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Publication numberUS3858074 A
Publication typeGrant
Publication dateDec 31, 1974
Filing dateNov 6, 1972
Priority dateNov 9, 1971
Also published asCA976265A, CA976265A1, DE2254605A1, DE2254605B2, DE2254605C3
Publication numberUS 3858074 A, US 3858074A, US-A-3858074, US3858074 A, US3858074A
InventorsO Eguchi, S Fujiwara, M Fukai, Y Kuramoto, H Serizawa
Original AssigneeMatsushita Electric Ind Co Ltd
Export CitationBiBTeX, EndNote, RefMan
External Links: USPTO, USPTO Assignment, Espacenet
Photoelectric transducer element including a heterojunction formed by a photoelectric transducer film and an intermediate film having a larger energy gap than the photoelectric transducer film
US 3858074 A
Abstract
A photoelectric transducer element having high photo and spectral sensitivity in which a material with an energy band gap larger than that of a photoelectric transducer film is interposed between the photoelectric transducer film and a transparent conductive film.
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Description  (OCR text may contain errors)

United States Patent 1191 Fukai et a1.

[ 1 Dec. 31, 1974 Matsushita Electric Industrial Co. Ltd., Kadoma-shi, Osaka, Japan Filed: Nov. 6, 1972 Appl. 010.; 304,050

Assignee:

Foreign Application Priority Data Nov. 9, 1971 Japan 46-89622 Dec. 29, 1971 Japan 47-3265 Sept. 25, 1972 Japan 47-96428 US. Cl 313/94, 252/623 ZT, 357/16,

357/30, 357/61 Int. Cl. H01j 39/06, H011 9/00 Field of Search 313/94, 96, 65 AB;

317/235 AC, 235 NA, 235 AP, 235 A0; 250/211 J; 338/15; 252/623 ZT [56] References Cited UNITED STATES PATENTS 3,287,611 11/1966 Bockemuehl 317/235 AQ 3,346,755 10/1967 Dresner 313/94 3,405,298 lO/1968 Dresner 317/241 OTHER PUBLICATIONS Morehead et a1., Efficient, Visible Electroluminescence From p-n junctions in Zn Cd Te App Physics Letters, Vol. 5, 1964, pp. 53-54.

Abrikosov et a1., Semiconducting lI-Vl, lV-Vl &

V-VI, Compounds Plenum press, N.Y., 1969, pp. 26-28, QC612, S4P6. Tansley, T. L. Heterojunction Properties, Chapt. 6 of Semiconductors & Semimetals, Academic Press, N.Y. & London, 1971, Vol. 7, part A. pp. 299-309 QC612, S4W5.

Primary Examiner-lames W. Lawrence Assistant ExaminerWm. H. Punter Attorney, Agent, or Firm-Stevens, Davis, Miller & Mosher 57] ABSTRACT A photoelectric transducer element having high photo and spectral sensitivity in which a material with an energy band gap larger than that of a photoelectric transducer film is interposed between the photoelectric transducer film and a transparent conductive film.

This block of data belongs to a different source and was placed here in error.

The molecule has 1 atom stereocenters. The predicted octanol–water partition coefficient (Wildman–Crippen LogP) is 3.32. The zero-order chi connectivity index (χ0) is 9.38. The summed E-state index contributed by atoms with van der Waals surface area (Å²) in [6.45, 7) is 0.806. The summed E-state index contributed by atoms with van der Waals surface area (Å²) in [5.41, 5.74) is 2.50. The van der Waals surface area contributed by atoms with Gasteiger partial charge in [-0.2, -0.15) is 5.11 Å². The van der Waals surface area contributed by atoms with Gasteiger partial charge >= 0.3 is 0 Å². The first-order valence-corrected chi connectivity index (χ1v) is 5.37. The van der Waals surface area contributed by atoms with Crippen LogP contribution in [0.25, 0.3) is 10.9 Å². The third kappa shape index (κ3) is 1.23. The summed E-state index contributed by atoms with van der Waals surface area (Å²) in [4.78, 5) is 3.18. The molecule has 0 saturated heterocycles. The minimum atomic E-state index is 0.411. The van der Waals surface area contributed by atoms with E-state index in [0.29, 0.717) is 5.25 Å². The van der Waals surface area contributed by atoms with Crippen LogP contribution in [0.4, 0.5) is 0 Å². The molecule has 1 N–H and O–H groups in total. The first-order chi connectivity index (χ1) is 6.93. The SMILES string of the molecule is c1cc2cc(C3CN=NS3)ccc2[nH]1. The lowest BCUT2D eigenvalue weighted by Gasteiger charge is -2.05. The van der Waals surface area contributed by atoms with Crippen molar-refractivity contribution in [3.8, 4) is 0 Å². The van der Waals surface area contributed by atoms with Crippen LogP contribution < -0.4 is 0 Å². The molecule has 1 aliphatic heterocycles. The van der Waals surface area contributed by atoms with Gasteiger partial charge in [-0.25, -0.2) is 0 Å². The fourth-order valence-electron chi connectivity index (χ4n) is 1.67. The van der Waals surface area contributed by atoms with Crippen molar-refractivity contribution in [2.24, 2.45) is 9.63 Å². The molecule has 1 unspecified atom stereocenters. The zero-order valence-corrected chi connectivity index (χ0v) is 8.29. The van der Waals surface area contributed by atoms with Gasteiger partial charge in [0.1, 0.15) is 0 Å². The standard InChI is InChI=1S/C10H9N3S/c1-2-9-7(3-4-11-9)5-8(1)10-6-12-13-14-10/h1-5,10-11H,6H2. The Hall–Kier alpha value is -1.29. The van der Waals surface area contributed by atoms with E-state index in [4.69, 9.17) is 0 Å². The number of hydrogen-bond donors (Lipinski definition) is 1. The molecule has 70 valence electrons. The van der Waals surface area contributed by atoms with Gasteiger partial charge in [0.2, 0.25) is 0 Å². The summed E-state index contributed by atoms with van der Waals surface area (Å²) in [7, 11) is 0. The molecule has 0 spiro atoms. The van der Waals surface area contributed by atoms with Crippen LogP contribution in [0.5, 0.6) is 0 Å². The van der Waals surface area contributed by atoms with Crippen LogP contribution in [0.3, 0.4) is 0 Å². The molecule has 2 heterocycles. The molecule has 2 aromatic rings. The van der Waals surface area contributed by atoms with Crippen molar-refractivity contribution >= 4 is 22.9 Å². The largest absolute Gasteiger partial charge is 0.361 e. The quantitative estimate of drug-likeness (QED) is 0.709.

11 Claims, 9 Drawing Figures SPECTRAL SENOSITIVITY (,u w) T APPLIED VOLTAGE 30V PATENTEB UEC3 1 I974 SHEET 10F 5 FIG.2

6000 8000 o WAVE LENGTH (A) PAIENIEUHECBHBH 3.858.074

SHEET 2 UF 5 Xe LAMP LIGHT souRcE XAND FILTER F I 4 SHUTTER 5' ELECTROMAGNETIC RL AMPL- OSCILLOGRAPH SYNCHROSCOPE VT I 5 aw F l G. 5 10) E j 30 v l "5- EE DU o 'z'o'4b'eb'o' n e e COMPOSITION F l G. 6

(XIO A 5 o 0.36 Lux E E 30 V lhi as 2 0 SE W-LAMP I: 0.0

0 2O 4O 6O 8O ZnTe COMPOSITION PATENTEDBEBII 1 IBM 3, 858,074

SHEET 3 OF 5 FIG. 7

APPLIED VOLTAGE 30V SPECTRAL SENSITIVITY [LA/PW) S WAVE LENGTH 1K PATENTEDIJEBIH I974 3,858,071}

SHEET 0F 5 FIG. 8 V

(Znos Cdo.4Te) (In2Te3) APPLIED VOLTAGE 30V SPECTRAL SENOSITIVITY (/LA/FW) T WAVE LENGTH Z PATENTEU 1 I974 SPECTRAL SENSITIVITY #MLW) SHEET 5 i'lF 5 F I G. 9

APPLIED VOLTAGE 30v WAVE LENGTH (,3)

PHOTOELECTRIC TRANSDUCER ELEMENT INCLUDING A HETEROJUNCTION FORMED BY A PHOTOELECTRIC TRANSDUCER FILM AND AN INTERMEDIATE FILM HAVING A LARGER ENERGY GAP THAN THE PHOTOELECTRIC TRANSDUCER FILM The present invention relates to a photoelectric transducer element, or more in particular to a photoelectric transducer element suitably used as a target for an image pickup tube.

CdS, CdSe and mixed crystals thereof are well known as materials suitable for a photoelectric transducer ele' ment. In spite of their high sensitivity, however, they can not be used as a target of an image pickup tube due to considerable dark current accompanying them and their slow responsiveness to light. Also, their spectral sensitivity is low for wavelengths other than those corresponding to their energy band gaps, and materials with a spectral sensitivity curve which is flat over the entire range of visible light have yet to be developed.